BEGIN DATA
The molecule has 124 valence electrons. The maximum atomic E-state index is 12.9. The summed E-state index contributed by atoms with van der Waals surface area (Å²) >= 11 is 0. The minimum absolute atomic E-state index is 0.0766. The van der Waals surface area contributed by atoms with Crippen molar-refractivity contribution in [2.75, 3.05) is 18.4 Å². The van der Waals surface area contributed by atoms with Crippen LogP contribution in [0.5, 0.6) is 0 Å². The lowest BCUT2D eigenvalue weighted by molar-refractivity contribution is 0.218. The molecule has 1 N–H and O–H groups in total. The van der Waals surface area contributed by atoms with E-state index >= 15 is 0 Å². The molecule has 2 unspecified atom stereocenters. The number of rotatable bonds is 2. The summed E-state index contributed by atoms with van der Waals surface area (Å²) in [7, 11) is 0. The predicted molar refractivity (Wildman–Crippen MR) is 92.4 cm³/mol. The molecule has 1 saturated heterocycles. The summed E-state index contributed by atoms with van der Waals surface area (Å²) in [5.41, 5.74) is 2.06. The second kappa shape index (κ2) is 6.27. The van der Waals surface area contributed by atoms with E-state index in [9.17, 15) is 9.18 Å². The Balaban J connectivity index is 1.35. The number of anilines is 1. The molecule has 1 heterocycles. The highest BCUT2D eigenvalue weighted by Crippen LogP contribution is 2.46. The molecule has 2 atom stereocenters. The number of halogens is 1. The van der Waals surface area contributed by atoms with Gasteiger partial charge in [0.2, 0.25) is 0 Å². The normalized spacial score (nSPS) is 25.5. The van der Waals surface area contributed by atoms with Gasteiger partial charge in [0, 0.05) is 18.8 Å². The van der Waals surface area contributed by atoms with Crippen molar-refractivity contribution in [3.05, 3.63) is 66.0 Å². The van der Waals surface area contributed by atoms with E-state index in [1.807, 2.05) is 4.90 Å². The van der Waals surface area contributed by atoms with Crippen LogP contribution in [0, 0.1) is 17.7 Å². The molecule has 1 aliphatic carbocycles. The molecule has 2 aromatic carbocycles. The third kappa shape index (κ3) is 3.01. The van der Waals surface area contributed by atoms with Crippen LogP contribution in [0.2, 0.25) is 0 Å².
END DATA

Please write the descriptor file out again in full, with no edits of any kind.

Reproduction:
The molecule has 124 valence electrons. The maximum atomic E-state index is 12.9. The summed E-state index contributed by atoms with van der Waals surface area (Å²) >= 11 is 0. The minimum absolute atomic E-state index is 0.0766. The van der Waals surface area contributed by atoms with Crippen molar-refractivity contribution in [2.75, 3.05) is 18.4 Å². The van der Waals surface area contributed by atoms with Crippen LogP contribution in [0.5, 0.6) is 0 Å². The lowest BCUT2D eigenvalue weighted by molar-refractivity contribution is 0.218. The molecule has 1 N–H and O–H groups in total. The van der Waals surface area contributed by atoms with E-state index >= 15 is 0 Å². The molecule has 2 unspecified atom stereocenters. The number of rotatable bonds is 2. The summed E-state index contributed by atoms with van der Waals surface area (Å²) in [7, 11) is 0. The predicted molar refractivity (Wildman–Crippen MR) is 92.4 cm³/mol. The molecule has 1 saturated heterocycles. The summed E-state index contributed by atoms with van der Waals surface area (Å²) in [5.41, 5.74) is 2.06. The second kappa shape index (κ2) is 6.27. The van der Waals surface area contributed by atoms with E-state index in [9.17, 15) is 9.18 Å². The Balaban J connectivity index is 1.35. The number of anilines is 1. The molecule has 1 heterocycles. The highest BCUT2D eigenvalue weighted by Crippen LogP contribution is 2.46. The molecule has 2 atom stereocenters. The number of halogens is 1. The van der Waals surface area contributed by atoms with Gasteiger partial charge in [0.2, 0.25) is 0 Å². The normalized spacial score (nSPS) is 25.5. The van der Waals surface area contributed by atoms with Gasteiger partial charge in [0, 0.05) is 18.8 Å². The van der Waals surface area contributed by atoms with Crippen molar-refractivity contribution in [3.05, 3.63) is 66.0 Å². The van der Waals surface area contributed by atoms with E-state index in [1.807, 2.05) is 4.90 Å². The van der Waals surface area contributed by atoms with Crippen LogP contribution in [0, 0.1) is 17.7 Å². The molecule has 1 aliphatic carbocycles. The molecule has 2 aromatic carbocycles. The third kappa shape index (κ3) is 3.01. The van der Waals surface area contributed by atoms with Crippen LogP contribution in [0.2, 0.25) is 0 Å².